The Art of Neil Gaiman by Hayley Campbell
|The Art of Neil Gaiman by Hayley Campbell|
|Category: Graphic Novels|
|Reviewer: John Lloyd|
|Summary: If you don't expect more than what you get, this book is spot on in recapping the literary master's output to date.|
|Buy? Yes||Borrow? Yes|
|Pages: 320||Date: July 2014|
An early Neil Gaiman book was all about Douglas Adams, and came out at the time he had a success with a book of his own regarding definitions of concepts that had previously not had a specific word attached. Gaiman himself is one of those concepts. I know what a polyglot is, and a polymath – but there should be a word for someone like Gaiman, who can write anything and everything he seems to want – a whimsical family-friendly picture book, a behemoth of modern fantasy, an all-ages horror story, something with a soupcon of sci-fi or with a factor of the fable. He can cross genres – and to some extent just leave them behind as unnecessary, as well as cross format – he was mastering the lengthy, literary graphic novel just as 'real' books were festering in his creativity, and songs and poems were just appearing here and there. So he is pretty much who you think of as regards someone who can turn his hands to anything he wishes. He is a poly-something, then, or just omni-something else.
This book is the brightest and most complete guide to the concept of Neil Gaiman – or at least that side of him that we can read. Written and compiled by a friend of the family – the daughter of Eddie Campbell, it does have some minor flaws, but at the same time can be quite absorbing, has a nice eye in appropriate quotes to hide the lack of new material, and does do what it suggests as regards insight and inside knowledge when it comes to source notebooks, exclusive images and so on.
It clearly has been a bit of a labour of love. While it does have the bones of a cut-and-paste job, with all the relevant discussions of his work being contemporary and nothing new, it finds the right quote. With a wordsmith such as Gaiman, it goes without saying that they're interesting quotes, whatever the length or derivation, but they're put in a nice setting by Campbell's introductory style, and added to immensely by the welter of images and side-boxes we get. Fans will add bonus marks for the huge bibliography, which itemises practically everything the man has done. The main script leaves quite a lot of anthologising and so on out, but for a self-confessed coffee table book packs in a large word-count of its own.
So I guess one should take it as read that this is ideal for Gaiman fans – start at a high rating, and just admit that you want this book; although I will have to chisel away a bit at an esteemed score and show why it needs knocking down a little. First, it is definitely a book that knows Gaiman, and comics in general, if not other sources of literature – hence e e cummings being capitalised twice. It mentions material that I for one had never heard of but without context – the song I google you comes up as relevant several times, but I'll have to google it to find out more. It makes an allegation about Death and a baguette in The Sandman that just is not true (it's surprising how I seem to pick up a Gaiman book some time most years, and that very issue is on my half-read-library-books pile precisely as I write).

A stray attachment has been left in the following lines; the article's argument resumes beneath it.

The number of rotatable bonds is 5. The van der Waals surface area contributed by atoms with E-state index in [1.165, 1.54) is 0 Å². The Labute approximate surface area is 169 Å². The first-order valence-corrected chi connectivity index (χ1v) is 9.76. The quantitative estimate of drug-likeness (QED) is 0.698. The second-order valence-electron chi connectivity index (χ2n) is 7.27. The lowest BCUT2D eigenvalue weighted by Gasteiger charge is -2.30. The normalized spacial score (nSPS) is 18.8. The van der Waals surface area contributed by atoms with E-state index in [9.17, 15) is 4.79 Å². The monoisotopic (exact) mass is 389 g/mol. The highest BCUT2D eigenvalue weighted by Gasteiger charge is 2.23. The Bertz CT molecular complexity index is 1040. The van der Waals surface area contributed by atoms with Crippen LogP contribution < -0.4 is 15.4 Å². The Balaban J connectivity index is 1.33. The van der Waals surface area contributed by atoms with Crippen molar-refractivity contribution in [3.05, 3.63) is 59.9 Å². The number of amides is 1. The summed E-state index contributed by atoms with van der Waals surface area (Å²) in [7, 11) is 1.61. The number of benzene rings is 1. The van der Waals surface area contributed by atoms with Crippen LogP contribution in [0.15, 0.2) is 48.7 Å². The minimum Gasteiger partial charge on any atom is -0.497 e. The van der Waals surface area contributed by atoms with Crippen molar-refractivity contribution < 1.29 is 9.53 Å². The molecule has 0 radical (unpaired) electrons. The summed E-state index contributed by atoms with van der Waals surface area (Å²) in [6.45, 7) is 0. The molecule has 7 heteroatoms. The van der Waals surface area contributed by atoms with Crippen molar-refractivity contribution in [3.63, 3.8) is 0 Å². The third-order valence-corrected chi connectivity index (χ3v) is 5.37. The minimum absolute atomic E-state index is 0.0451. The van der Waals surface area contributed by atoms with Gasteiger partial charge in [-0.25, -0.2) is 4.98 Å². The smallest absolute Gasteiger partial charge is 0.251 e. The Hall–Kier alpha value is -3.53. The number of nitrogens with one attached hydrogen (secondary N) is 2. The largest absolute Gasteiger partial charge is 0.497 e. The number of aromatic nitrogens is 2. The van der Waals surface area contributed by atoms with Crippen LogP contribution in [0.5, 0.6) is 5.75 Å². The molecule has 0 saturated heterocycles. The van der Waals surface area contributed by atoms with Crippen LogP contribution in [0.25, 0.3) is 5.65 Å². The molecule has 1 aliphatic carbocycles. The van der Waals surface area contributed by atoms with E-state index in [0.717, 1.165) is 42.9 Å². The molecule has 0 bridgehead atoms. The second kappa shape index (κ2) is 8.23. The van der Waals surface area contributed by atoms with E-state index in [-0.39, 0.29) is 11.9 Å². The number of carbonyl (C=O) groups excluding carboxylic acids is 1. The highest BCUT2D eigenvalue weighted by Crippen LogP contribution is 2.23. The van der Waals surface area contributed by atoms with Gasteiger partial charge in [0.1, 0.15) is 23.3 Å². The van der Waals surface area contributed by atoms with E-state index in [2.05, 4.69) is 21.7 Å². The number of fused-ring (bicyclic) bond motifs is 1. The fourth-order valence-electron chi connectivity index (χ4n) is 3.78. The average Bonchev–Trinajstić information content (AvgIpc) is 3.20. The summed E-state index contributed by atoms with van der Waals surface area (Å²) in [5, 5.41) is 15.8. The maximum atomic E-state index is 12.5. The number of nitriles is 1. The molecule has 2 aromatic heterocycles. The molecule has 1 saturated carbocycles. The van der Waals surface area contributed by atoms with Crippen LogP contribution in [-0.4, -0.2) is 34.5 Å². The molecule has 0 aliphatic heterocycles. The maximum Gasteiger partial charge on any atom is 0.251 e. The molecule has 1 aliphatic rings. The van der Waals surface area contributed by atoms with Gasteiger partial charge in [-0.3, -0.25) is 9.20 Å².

The biggest sin however is that the book sticks so firmly to the creative output that we learn so very little of Gaiman himself. It's all very well covering his burgeoning career from writing pop biographies to other journalism to comics, but when we learn Violent Cases was partly built on reference photos of Gaiman's firstborn, we realise that nothing of that ilk has been mentioned – there might be a couple of references at most to his first wife, and beyond his move to America there is a galling lack of biographical information. But rest assured that high rating is still existent throughout that minor knocking. The book provides the joy of revisiting old favourites – whether returning to Gaiman knowing a lot or little, one can learn here, and get the pleasure of a quite intimate look at all his main works. It's a book for whom the phrase 'handsomely presented' was created, it doesn't pretend in the blurb to be about anything other than his creative output, and it is quite exhaustive when it comes to visual accompaniment. It has also (just about) managed to be fully up-to-date, by mentioning The Sandman: Overture and the book for summer 2014, The Truth is a Cave in the Black Mountains, painted by our guide's father Eddie. Therefore it is, to repeat, going to be most welcome on the shelves of Gaiman fans of any strength, and has come out as a major success.
I must thank the publishers for my review copy.
For an even more exhaustive look at a British comic creator, and one who was to some extent Gaiman's friendly mentor, we also recommend Magic Words: The Extraordinary Life of Alan Moore by Lance Parkin.
You can read more book reviews or buy The Art of Neil Gaiman by Hayley Campbell at Amazon.co.uk.
You can read more book reviews or buy The Art of Neil Gaiman by Hayley Campbell at Amazon.com.
The Art of Neil Gaiman by Hayley Campbell is in the Top Ten Biographies 2014.
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